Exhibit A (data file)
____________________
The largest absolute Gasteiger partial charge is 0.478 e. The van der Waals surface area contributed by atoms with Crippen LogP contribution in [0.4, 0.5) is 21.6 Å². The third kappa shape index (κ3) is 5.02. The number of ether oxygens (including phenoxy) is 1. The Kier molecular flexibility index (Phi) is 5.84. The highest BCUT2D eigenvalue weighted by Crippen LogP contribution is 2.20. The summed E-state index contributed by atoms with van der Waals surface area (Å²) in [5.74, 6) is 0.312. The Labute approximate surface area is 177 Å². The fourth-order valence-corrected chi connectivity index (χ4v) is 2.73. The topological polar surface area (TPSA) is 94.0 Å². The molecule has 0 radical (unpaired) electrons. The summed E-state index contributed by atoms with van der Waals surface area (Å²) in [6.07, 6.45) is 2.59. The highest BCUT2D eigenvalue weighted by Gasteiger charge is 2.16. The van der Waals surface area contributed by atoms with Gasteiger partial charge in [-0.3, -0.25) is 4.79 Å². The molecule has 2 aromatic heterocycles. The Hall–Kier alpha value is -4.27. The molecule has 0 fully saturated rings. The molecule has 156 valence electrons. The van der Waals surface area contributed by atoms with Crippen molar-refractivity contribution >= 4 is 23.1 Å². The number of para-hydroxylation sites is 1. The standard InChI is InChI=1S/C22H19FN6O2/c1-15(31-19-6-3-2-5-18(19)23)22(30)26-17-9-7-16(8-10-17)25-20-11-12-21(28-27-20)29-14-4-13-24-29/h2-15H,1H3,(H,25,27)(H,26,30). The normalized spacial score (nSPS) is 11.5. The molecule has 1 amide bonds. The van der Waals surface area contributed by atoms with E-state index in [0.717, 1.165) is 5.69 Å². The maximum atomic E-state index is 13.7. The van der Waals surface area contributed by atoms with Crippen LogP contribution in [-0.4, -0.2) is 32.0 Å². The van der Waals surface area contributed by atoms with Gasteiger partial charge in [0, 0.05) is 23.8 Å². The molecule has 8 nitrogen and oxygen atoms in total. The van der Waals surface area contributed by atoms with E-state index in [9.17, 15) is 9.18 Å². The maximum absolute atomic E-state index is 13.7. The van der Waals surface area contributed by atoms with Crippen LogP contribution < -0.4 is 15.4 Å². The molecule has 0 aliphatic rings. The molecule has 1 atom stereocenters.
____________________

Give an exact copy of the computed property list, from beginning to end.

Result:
The largest absolute Gasteiger partial charge is 0.478 e. The van der Waals surface area contributed by atoms with Crippen LogP contribution in [0.4, 0.5) is 21.6 Å². The third kappa shape index (κ3) is 5.02. The number of ether oxygens (including phenoxy) is 1. The Kier molecular flexibility index (Phi) is 5.84. The highest BCUT2D eigenvalue weighted by Crippen LogP contribution is 2.20. The summed E-state index contributed by atoms with van der Waals surface area (Å²) in [5.74, 6) is 0.312. The Labute approximate surface area is 177 Å². The fourth-order valence-corrected chi connectivity index (χ4v) is 2.73. The topological polar surface area (TPSA) is 94.0 Å². The molecule has 0 radical (unpaired) electrons. The summed E-state index contributed by atoms with van der Waals surface area (Å²) in [6.07, 6.45) is 2.59. The highest BCUT2D eigenvalue weighted by Gasteiger charge is 2.16. The van der Waals surface area contributed by atoms with Gasteiger partial charge in [-0.3, -0.25) is 4.79 Å². The molecule has 2 aromatic heterocycles. The Hall–Kier alpha value is -4.27. The molecule has 0 fully saturated rings. The molecule has 156 valence electrons. The van der Waals surface area contributed by atoms with Crippen molar-refractivity contribution >= 4 is 23.1 Å². The number of para-hydroxylation sites is 1. The standard InChI is InChI=1S/C22H19FN6O2/c1-15(31-19-6-3-2-5-18(19)23)22(30)26-17-9-7-16(8-10-17)25-20-11-12-21(28-27-20)29-14-4-13-24-29/h2-15H,1H3,(H,25,27)(H,26,30). The normalized spacial score (nSPS) is 11.5. The molecule has 1 amide bonds. The van der Waals surface area contributed by atoms with E-state index in [0.717, 1.165) is 5.69 Å². The maximum atomic E-state index is 13.7. The van der Waals surface area contributed by atoms with Crippen LogP contribution in [-0.4, -0.2) is 32.0 Å². The van der Waals surface area contributed by atoms with Gasteiger partial charge in [0, 0.05) is 23.8 Å². The molecule has 8 nitrogen and oxygen atoms in total. The van der Waals surface area contributed by atoms with E-state index in [9.17, 15) is 9.18 Å². The maximum absolute atomic E-state index is 13.7. The van der Waals surface area contributed by atoms with Crippen LogP contribution < -0.4 is 15.4 Å². The molecule has 0 aliphatic rings. The molecule has 1 atom stereocenters.